The decision to turn to the West for aid was not one to be taken lightly. The Eleventh Century was one in which tensions between East and West had reached their highest point to date. In 1054, the Schism over the final form of the Nicene Creed led to mutual bans of excommunication between the Pope and the eastern Patriarchs. While the theological dispute remained unresolved, the ardor of the conflict cooled, and both sides were capable of forging alliances with the opposite camps. Still, Byzantine experience in the 1070’s taught them not to trust western warriors fully, most especially the Normans.

Perhaps Alexius hoped that if the Pope himself were to instigate the process of summoning mercenaries, they might prove more trustworthy. Certainly, he expected his appeal to gather a cohesive military force able to help the Byzantines to sweep the Turks out of the Empire altogether. As it happened, the leading voices of the Western Church drew very different conclusions. Christians in the Holy Land were suffering, they felt, and the Church needed to act to bring them aid. Some added that the failures of Byzantium meant that the Eastern Empire could no longer be the chief protector of Christendom in the face of the infidel; they posed the question of whether Western Europe could fill that void.

The result was the chaotic movement that became the Crusades. Popular support created ill-organized efforts long before any kings became involved. Ironically, the Normans whom the Byzantine Emperor so distrusted played a decisive role in the First Crusade. Dismayed by what he saw when the army first appeared in Byzantine territory, Alexius also recognized that turning them back would be more dangerous than letting them through, and so he endeavored to get them out of Imperial lands and into contested territory as soon as possible.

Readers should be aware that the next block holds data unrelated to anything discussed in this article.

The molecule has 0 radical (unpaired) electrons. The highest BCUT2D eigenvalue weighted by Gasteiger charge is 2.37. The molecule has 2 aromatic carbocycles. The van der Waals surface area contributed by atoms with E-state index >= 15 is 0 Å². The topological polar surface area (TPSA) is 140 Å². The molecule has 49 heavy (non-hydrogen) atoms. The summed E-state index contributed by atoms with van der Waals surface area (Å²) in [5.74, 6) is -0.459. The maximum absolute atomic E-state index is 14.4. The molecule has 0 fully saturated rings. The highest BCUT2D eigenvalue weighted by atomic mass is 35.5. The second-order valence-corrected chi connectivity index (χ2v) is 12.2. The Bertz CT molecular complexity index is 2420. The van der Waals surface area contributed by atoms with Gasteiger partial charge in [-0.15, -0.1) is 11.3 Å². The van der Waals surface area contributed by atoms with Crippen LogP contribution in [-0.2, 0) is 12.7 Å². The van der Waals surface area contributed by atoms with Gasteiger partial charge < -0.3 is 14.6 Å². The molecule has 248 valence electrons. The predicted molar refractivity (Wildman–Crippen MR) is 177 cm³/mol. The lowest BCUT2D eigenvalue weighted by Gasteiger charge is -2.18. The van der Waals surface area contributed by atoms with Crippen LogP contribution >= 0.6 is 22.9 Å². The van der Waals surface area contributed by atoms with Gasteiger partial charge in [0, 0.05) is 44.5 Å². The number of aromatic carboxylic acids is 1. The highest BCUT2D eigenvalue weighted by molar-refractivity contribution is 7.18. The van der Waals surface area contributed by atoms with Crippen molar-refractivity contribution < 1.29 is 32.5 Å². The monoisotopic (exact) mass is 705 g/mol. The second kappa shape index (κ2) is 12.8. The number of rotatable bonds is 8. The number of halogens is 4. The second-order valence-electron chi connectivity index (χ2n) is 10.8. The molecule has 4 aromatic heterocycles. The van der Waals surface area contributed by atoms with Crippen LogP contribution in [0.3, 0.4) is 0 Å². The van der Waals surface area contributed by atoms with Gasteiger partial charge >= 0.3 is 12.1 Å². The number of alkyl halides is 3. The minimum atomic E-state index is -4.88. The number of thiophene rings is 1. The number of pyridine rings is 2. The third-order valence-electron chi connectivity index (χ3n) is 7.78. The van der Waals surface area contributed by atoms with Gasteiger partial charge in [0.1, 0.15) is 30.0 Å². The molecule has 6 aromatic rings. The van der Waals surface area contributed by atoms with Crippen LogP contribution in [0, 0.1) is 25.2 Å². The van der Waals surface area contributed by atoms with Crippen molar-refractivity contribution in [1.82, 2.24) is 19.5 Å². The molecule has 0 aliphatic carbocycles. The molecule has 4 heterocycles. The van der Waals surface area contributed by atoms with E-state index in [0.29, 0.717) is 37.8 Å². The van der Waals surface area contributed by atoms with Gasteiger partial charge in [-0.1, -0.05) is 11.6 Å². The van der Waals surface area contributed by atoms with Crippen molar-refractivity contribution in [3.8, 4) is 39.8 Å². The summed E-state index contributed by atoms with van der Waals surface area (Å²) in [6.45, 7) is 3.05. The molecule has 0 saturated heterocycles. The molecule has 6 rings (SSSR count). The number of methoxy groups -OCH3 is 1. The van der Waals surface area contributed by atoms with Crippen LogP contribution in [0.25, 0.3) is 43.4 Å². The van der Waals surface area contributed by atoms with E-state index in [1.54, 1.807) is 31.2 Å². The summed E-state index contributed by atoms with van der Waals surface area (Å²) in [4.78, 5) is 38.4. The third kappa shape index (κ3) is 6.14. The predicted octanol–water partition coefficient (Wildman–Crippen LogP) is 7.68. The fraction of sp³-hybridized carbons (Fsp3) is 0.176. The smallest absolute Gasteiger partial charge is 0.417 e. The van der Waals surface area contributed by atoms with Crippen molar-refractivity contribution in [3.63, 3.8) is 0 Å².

It was doubtless a surprise to Emperor Alexius that this army would meet the level of success that it did. In the long run, though, it is questionable whether the Crusaders bought the Byzantines any time. While the creation of Crusader States along the Levantine coast changed the focus of military conflict for two centuries, those same states eroded Byzantine interests repeatedly in that time. In 1209, the Fourth Crusade would go so far as to sack Constantinople itself. Moreover, the Crusades as a whole coalesced Muslim opinion and gathered Muslim forces under powerful leaders like Nur ad-Din, Saladin and Bayburs in ways that nothing else had done.

The Byzantines would survive in truncated form until the Ottoman seizure of Constantinople in 1453; advances in siege artillery had as much to do with this event as anything else. It is therefore open to question whether the Crusades offered the Byzantines any help at all. None of this could be foreseen in 1095. The Byzantine envoys came to Piacenza with a very simple goal in mind. In characteristic Byzantine fashion, they were too clever in making their case, and the enterprise transformed itself in ways they could not have imagined.